The Charlotte News

Thursday, May 22, 1941



Site Ed. Note: In 1939, Franklin Roosevelt declared that Thanksgiving, celebrated on the fourth Thursday of November since Abraham Lincoln first declared it a national holiday in 1863, would be moved up to the third Thursday in November. Many of his political opponents took then to calling the holiday "Franksgiving" and continued to celebrate the feast instead on the traditional fourth Thursday. In May, 1941, he moved the holiday back to the fourth Thursday.

There is an eery significance in this change. Had President Roosevelt not retreated on the movement of the holiday, we would not view November 22, 1963 as black Friday. For the third Thursday that year was the day before and President Kennedy would therefore have traveled to Texas either the week before or the week after--or perhaps at that time, not at all. Undoubtedly, the fourth Thursday that year was the saddest fourth Thursday for the country in its history.

In the first year of a national Thanksgiving, the holiday followed by a week the Gettysburg Address, which had been delivered on Thursday, November 19.

This is another true story: There is a fellow we know who, having grown up in the sixties on a street called Avalon just a stone's throw from its intersection with Robin Hood Road bordering the former estate of Bowman Gray, had something happen to him once. And ten years later, he was reading the San Francisco Chronicle one morning from his window overlooking San Francisco Bay. (Life is unfair.) He saw a story about a book entitled, A Question of Character: A Life of John F. Kennedy, by some hack professor from Wisconsin who protested mightily in the foreword to have admired President Kennedy--until he looked closely at his character. (Someone should have told the professor at the start that all men have clay feet of one variety or another, some of softer clay than others, but we digress.) Well, the man of our story read in the Chronicle that the book contained a few typographical errors of its own--prime among which was that the professor apparently thought--we joke not--that one José Jimenez, the famed astronaut of the early sixties who often made appearances on Ed Sullivan, usually impersonating Bill Dana, a comedian, had been none other than Fulgencio Batista's stand-in as the true President of Cuba prior to the revolution of New Year's Day, 1959.

Well, the fellow of our story, finding this affair to be the most humorous sounding part of what sounded to be an affair-filled book, made a point a few nights later of going to a book store called Pegasus Books, on an avenue called Solano, and seeking out the book to see if the reporter for the Chronicle might have either engaged in hyperbole or just got an early version with an erratum. But, upon opening the book there in the bookshop, the man discovered to his almost uncontrollable laughter, that indeed, there 'twas for all to see--"President José Jimenez" of Cuba, until his overthrow in 1959, that is.

And the man thought about that awhile. He never knew that.

Then, this happened to the man two years later, 2,765 miles away, as he was looking for something to read on his scheduled flight next day from Charlotte, North Carolina back to San Francisco. He walked into a bookstore called Rainbow Books, on a street called Summit. He espied therein a table full of used library books, must have been a hundred or so, all the same book, the same A Question of Character: A Life of John F. Kennedy. Having used occasionally the incident a couple of years earlier as example upon which to question the bona fides of those who, to set themselves up as betters, question a person's character, he decided it might be fun, after all, to have a copy of this book, to further prove his point as the occasion might arise. So he picked up at random one of these many copies of the book, examined the copy to insure that it contained the reference to President Jimenez of Cuba. Seeing that it did, as all the hardcover versions apparently did, and that the price was right--3 smackers--he tucked the hard cover under his arm, duly purchased it and took it with him, departing the store with a broad smile.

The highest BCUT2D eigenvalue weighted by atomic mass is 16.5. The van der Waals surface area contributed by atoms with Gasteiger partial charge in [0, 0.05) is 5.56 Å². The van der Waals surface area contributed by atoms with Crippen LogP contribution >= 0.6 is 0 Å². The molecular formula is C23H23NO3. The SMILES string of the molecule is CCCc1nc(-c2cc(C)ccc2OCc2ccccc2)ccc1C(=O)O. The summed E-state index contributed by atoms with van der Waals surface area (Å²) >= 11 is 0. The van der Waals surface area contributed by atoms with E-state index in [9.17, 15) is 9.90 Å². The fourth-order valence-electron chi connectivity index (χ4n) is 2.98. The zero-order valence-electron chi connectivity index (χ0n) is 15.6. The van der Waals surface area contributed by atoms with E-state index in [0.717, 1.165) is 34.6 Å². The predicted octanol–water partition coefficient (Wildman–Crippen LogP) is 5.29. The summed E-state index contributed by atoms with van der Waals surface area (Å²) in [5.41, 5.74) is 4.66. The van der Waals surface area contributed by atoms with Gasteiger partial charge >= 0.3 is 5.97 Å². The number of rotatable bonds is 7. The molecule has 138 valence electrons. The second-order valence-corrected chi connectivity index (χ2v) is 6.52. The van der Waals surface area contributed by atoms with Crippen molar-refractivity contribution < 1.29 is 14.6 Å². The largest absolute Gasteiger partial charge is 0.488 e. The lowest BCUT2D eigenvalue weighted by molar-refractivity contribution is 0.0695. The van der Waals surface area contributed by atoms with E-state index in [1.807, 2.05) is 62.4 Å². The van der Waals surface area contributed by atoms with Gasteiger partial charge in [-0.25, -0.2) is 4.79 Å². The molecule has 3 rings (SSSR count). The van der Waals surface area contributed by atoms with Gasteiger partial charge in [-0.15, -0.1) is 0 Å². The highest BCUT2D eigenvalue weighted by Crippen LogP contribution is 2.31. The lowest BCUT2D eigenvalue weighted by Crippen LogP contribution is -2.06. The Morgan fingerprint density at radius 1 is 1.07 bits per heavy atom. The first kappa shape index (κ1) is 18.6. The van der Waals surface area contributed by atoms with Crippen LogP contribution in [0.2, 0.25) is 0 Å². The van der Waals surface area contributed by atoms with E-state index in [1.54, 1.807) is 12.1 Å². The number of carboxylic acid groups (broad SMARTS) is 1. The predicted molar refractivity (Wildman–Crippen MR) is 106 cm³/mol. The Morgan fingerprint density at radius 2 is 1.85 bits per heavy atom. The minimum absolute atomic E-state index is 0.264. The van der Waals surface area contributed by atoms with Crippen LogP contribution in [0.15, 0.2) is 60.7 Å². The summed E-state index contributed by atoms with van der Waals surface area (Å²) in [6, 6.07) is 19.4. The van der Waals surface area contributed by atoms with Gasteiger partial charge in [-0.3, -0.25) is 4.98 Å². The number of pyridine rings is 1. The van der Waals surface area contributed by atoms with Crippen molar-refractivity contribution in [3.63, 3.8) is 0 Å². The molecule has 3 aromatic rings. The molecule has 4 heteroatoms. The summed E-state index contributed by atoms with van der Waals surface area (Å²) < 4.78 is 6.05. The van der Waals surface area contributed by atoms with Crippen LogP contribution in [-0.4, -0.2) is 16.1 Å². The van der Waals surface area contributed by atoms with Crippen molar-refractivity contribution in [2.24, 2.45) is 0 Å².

Next day, while packing his bags to proceed to the airport, the man reached for the library-cellophane covered book which was turned back-side up. And then he saw the most curious thing--almost worthy of Poe. The book had on its back plate a tag under the cellophane. Not just any tag. The tag indicated that the book had ventured all the way across country in crates, trucks and boxcars, from the library system of the county wherein the fellow lived in California. "Isn't that something?" thought our friend. From three thousand miles away, this book did course to this little bookstore in North Carolina, all the way from the county in California wherein he did live, all to find its way serendipitously into his hands as a used book. But that is not where the story ends.

To his shock, the man looked more closely, having thought he saw, yes he saw, that not only did the book venture from his county of residence. It was not only that. There was something else. It was from the branch library in the little town of 5,000 persons wherein he lived, a library, we kid not, right around the corner from his house, in fact--a library located on a road, a road named Arlington.